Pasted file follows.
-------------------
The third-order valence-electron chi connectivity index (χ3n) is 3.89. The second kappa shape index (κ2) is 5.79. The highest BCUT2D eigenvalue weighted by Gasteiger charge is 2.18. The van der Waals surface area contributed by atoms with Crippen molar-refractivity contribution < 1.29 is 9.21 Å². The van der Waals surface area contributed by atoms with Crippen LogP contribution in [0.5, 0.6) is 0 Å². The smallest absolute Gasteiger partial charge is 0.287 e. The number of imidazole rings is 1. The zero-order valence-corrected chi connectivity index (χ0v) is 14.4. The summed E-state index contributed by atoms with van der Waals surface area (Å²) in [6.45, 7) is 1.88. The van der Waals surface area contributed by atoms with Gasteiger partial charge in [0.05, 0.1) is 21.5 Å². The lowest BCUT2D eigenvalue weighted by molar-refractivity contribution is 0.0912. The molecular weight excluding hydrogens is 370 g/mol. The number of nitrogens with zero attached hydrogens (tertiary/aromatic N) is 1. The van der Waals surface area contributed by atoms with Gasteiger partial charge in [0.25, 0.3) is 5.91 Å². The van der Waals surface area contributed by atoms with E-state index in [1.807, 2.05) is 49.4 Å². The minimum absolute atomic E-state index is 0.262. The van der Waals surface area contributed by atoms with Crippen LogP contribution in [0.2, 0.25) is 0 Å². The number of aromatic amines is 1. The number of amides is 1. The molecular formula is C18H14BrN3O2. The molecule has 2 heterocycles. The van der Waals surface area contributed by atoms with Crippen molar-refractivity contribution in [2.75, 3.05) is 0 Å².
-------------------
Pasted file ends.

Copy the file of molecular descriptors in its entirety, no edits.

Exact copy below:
The third-order valence-electron chi connectivity index (χ3n) is 3.89. The second kappa shape index (κ2) is 5.79. The highest BCUT2D eigenvalue weighted by Gasteiger charge is 2.18. The van der Waals surface area contributed by atoms with Crippen molar-refractivity contribution < 1.29 is 9.21 Å². The van der Waals surface area contributed by atoms with Crippen LogP contribution in [0.5, 0.6) is 0 Å². The smallest absolute Gasteiger partial charge is 0.287 e. The number of imidazole rings is 1. The zero-order valence-corrected chi connectivity index (χ0v) is 14.4. The summed E-state index contributed by atoms with van der Waals surface area (Å²) in [6.45, 7) is 1.88. The van der Waals surface area contributed by atoms with Gasteiger partial charge in [0.05, 0.1) is 21.5 Å². The lowest BCUT2D eigenvalue weighted by molar-refractivity contribution is 0.0912. The molecular weight excluding hydrogens is 370 g/mol. The number of nitrogens with zero attached hydrogens (tertiary/aromatic N) is 1. The van der Waals surface area contributed by atoms with Gasteiger partial charge in [0.25, 0.3) is 5.91 Å². The van der Waals surface area contributed by atoms with E-state index in [1.807, 2.05) is 49.4 Å². The minimum absolute atomic E-state index is 0.262. The van der Waals surface area contributed by atoms with Crippen LogP contribution in [0.2, 0.25) is 0 Å². The number of aromatic amines is 1. The number of amides is 1. The molecular formula is C18H14BrN3O2. The molecule has 2 heterocycles. The van der Waals surface area contributed by atoms with Crippen molar-refractivity contribution in [2.75, 3.05) is 0 Å².